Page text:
The influence of nitrogen and carbon dioxide on the oxidative stability of fully refined rapeseed oil

Authors

  • Barbara Sionek,

    Corresponding author
    1. Faculty of Human Nutrition and Consumer Sciences, Department of Food Gastronomy and Food Hygiene, Warsaw University of Life Sciences, Warsaw, Poland
    • Correspondence: Dr. Barbara Sionek, Faculty of Human Nutrition and Consumer Sciences, Department of Food Gastronomy and Food Hygiene, Warsaw University of Life Sciences, Nowoursynowska 159c, 02-776 Warsaw, Poland

      E-mail: barbara_sionek@sggw.pl

      Fax: +48 22 5937068

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  • Krzysztof Krygier,

    1. Faculty of Food Sciences, Division of Fats, Oils, and Food Concentrates Technology, Department of Food Technology, Warsaw University of Life Sciences, Warsaw, Poland
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  • Krzysztof Ukalski,

    1. Faculty of Applied Informatics and Mathematics, Biometry Division, Department of Econometrics and Statistics, Warsaw University of Life Sciences, Warsaw, Poland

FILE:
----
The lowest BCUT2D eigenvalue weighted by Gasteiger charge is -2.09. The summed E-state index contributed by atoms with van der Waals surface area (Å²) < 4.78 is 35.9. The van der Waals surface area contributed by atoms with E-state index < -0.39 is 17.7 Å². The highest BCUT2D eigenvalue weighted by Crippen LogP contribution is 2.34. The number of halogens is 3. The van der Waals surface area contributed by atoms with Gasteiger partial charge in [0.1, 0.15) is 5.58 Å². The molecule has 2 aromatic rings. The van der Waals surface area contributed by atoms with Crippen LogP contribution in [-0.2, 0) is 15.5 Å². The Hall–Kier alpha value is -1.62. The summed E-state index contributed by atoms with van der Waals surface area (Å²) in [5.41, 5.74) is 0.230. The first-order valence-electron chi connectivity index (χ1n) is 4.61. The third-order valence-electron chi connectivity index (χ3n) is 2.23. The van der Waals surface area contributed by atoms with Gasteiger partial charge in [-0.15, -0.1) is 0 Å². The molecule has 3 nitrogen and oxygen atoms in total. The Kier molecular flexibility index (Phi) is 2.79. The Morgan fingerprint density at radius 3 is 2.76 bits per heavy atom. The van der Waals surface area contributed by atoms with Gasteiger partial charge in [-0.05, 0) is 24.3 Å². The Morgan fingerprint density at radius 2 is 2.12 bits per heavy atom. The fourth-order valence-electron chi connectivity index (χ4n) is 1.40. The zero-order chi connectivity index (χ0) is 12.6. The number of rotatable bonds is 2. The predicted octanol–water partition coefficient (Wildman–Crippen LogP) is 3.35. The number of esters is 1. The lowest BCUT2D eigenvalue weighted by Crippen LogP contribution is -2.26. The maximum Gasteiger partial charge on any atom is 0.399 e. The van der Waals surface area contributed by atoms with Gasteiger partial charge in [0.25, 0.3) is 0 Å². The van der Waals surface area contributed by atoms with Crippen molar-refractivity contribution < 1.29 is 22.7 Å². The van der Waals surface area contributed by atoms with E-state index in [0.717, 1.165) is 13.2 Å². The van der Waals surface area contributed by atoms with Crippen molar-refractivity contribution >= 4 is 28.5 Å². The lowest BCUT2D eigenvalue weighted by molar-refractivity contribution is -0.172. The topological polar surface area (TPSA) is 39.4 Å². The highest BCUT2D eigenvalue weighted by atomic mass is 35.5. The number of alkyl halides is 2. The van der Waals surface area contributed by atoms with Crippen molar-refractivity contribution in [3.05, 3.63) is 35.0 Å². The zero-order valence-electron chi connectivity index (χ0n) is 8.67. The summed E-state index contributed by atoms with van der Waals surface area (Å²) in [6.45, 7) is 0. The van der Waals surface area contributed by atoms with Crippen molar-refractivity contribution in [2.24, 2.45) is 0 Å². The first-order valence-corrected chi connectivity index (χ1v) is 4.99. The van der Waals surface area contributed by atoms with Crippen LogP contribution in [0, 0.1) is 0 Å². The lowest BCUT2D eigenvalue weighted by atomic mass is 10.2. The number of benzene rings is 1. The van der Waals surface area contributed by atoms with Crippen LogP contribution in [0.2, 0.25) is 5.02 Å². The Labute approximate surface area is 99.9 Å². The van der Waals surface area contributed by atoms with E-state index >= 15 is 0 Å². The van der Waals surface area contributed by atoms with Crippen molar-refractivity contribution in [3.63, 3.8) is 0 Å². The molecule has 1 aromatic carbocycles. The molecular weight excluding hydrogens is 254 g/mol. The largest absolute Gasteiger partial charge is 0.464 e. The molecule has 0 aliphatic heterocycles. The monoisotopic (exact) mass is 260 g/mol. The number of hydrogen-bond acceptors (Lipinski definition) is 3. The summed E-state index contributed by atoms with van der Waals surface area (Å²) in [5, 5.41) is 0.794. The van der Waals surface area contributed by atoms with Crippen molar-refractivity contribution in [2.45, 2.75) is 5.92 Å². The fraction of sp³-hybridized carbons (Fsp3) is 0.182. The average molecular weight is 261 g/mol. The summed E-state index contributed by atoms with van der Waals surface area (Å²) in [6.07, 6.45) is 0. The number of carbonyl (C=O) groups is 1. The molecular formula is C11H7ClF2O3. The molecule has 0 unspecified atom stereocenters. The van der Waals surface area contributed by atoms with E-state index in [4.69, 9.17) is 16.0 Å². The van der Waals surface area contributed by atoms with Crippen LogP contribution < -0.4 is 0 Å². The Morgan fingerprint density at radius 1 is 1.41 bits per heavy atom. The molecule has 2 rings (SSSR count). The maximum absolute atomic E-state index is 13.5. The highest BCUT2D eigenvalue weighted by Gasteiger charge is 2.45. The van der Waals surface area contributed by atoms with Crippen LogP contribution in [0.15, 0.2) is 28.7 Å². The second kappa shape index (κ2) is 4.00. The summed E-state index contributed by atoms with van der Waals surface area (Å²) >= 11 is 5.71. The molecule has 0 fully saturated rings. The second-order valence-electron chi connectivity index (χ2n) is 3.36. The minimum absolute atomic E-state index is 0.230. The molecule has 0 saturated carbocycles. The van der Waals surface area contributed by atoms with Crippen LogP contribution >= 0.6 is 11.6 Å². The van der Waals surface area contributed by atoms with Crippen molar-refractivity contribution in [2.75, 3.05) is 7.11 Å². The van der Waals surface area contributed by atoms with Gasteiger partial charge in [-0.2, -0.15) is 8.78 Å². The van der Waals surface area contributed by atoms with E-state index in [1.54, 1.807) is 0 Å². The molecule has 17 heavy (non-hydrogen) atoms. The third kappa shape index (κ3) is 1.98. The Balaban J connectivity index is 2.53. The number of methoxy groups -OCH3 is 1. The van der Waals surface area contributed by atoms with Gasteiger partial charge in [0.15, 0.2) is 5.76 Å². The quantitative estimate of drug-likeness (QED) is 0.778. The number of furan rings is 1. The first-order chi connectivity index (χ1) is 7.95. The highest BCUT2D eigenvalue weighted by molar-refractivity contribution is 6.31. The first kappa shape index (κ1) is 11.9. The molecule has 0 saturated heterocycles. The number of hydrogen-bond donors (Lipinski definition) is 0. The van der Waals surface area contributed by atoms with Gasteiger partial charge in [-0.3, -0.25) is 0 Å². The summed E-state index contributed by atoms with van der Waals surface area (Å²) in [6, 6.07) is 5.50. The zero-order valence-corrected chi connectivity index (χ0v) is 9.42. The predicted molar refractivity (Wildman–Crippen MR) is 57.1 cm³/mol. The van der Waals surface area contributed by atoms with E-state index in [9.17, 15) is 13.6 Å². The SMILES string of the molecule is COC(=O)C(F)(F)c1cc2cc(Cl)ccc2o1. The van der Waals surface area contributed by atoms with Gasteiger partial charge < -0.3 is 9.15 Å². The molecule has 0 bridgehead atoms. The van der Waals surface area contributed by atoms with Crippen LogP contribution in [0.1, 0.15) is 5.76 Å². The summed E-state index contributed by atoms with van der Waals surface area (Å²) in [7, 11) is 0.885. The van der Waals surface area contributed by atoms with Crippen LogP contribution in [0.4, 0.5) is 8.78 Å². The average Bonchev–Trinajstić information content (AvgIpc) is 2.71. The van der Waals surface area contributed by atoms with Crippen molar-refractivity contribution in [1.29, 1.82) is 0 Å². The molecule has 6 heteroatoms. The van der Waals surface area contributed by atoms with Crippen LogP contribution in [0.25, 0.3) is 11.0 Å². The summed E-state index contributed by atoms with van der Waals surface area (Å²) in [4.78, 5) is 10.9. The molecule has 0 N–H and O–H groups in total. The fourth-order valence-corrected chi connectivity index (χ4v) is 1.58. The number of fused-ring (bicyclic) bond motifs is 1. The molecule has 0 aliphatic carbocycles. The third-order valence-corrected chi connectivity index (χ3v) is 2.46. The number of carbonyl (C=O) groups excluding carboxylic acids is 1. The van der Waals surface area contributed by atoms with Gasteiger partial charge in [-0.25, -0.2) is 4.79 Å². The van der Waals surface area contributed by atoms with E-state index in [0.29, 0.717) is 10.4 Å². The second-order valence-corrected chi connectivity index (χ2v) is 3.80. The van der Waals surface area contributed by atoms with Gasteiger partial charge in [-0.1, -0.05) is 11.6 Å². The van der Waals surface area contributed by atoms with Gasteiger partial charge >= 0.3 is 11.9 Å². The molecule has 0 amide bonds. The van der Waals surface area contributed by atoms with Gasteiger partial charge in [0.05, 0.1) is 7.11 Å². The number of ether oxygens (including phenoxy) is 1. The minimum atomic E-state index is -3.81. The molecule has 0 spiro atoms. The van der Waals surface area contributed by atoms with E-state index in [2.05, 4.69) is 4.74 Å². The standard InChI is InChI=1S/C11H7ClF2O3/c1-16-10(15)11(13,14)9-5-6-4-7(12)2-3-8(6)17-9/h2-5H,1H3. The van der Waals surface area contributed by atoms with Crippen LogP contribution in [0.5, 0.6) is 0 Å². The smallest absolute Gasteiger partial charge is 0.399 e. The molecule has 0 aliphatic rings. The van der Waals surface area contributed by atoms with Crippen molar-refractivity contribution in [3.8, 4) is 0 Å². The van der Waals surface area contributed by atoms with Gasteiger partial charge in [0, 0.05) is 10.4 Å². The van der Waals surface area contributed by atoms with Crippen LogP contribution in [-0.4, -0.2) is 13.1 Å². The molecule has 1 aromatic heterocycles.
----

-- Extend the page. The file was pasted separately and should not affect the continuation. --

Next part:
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  • Joanna Ukalska,

    1. Faculty of Applied Informatics and Mathematics, Biometry Division, Department of Econometrics and Statistics, Warsaw University of Life Sciences, Warsaw, Poland
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  • Ryszard Amarowicz

    1. Department of Food Science, Institute of Animal Reproduction and Food Research of Polish Academy of Sciences, Olsztyn, Poland
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Abstract

The aim of this research was to assess the effect of nitrogen and carbon dioxide as well as of two methods of their application, i.e. the gas blanket method and the flushing method on the oxidation rate of the fully refined rapeseed oil. Both gases effectively reduced the oxidative changes in the tested rapeseed oil, however, carbon dioxide proved to be more effective in protecting the oil against oxidation compared to nitrogen. The peroxide values obtained in the Schaal oven test and the long-term storage test were, in both methods, significantly lower when using carbon dioxide than when using nitrogen. In the long storing test, carbon dioxide significantly reduced the p-anisidine value compared to nitrogen, regardless of the method used. The continuous flushing of oil with nitrogen or carbon dioxide protected the oil against oxidation almost completely, even at high temperatures (120°C). The oxygen dissolved in oil does not have any impact on oil oxidation.

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